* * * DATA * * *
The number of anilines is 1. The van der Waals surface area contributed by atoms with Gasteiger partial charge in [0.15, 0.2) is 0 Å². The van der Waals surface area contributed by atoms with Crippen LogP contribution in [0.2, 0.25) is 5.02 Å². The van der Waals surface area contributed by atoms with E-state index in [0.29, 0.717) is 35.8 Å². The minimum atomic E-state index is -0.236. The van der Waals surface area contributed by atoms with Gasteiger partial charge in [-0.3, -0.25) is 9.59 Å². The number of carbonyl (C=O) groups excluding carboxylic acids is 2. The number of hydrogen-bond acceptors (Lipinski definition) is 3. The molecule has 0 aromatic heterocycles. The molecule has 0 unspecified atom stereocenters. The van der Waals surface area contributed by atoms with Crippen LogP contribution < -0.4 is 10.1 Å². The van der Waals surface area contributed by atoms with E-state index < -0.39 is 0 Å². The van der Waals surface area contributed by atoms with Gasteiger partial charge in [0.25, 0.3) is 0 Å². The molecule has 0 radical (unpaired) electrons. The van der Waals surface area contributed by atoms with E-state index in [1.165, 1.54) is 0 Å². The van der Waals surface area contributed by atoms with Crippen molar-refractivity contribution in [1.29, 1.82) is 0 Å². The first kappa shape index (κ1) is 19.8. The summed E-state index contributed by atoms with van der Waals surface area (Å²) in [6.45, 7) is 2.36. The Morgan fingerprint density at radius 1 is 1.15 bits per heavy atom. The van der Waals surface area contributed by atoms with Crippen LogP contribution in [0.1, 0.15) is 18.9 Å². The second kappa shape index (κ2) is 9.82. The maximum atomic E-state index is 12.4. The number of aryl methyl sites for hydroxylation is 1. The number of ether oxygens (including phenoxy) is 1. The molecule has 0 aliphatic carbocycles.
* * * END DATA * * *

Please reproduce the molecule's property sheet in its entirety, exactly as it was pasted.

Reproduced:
The number of anilines is 1. The van der Waals surface area contributed by atoms with Gasteiger partial charge in [0.15, 0.2) is 0 Å². The van der Waals surface area contributed by atoms with Crippen LogP contribution in [0.2, 0.25) is 5.02 Å². The van der Waals surface area contributed by atoms with E-state index in [0.29, 0.717) is 35.8 Å². The minimum atomic E-state index is -0.236. The van der Waals surface area contributed by atoms with Gasteiger partial charge in [-0.3, -0.25) is 9.59 Å². The number of carbonyl (C=O) groups excluding carboxylic acids is 2. The number of hydrogen-bond acceptors (Lipinski definition) is 3. The molecule has 0 aromatic heterocycles. The molecule has 0 unspecified atom stereocenters. The van der Waals surface area contributed by atoms with Crippen LogP contribution < -0.4 is 10.1 Å². The van der Waals surface area contributed by atoms with E-state index < -0.39 is 0 Å². The van der Waals surface area contributed by atoms with Gasteiger partial charge in [0.25, 0.3) is 0 Å². The molecule has 0 radical (unpaired) electrons. The van der Waals surface area contributed by atoms with E-state index in [1.165, 1.54) is 0 Å². The van der Waals surface area contributed by atoms with Crippen molar-refractivity contribution in [1.29, 1.82) is 0 Å². The first kappa shape index (κ1) is 19.8. The summed E-state index contributed by atoms with van der Waals surface area (Å²) in [6.45, 7) is 2.36. The Morgan fingerprint density at radius 1 is 1.15 bits per heavy atom. The van der Waals surface area contributed by atoms with Crippen LogP contribution in [0.1, 0.15) is 18.9 Å². The second kappa shape index (κ2) is 9.82. The maximum atomic E-state index is 12.4. The number of aryl methyl sites for hydroxylation is 1. The number of ether oxygens (including phenoxy) is 1. The molecule has 0 aliphatic carbocycles.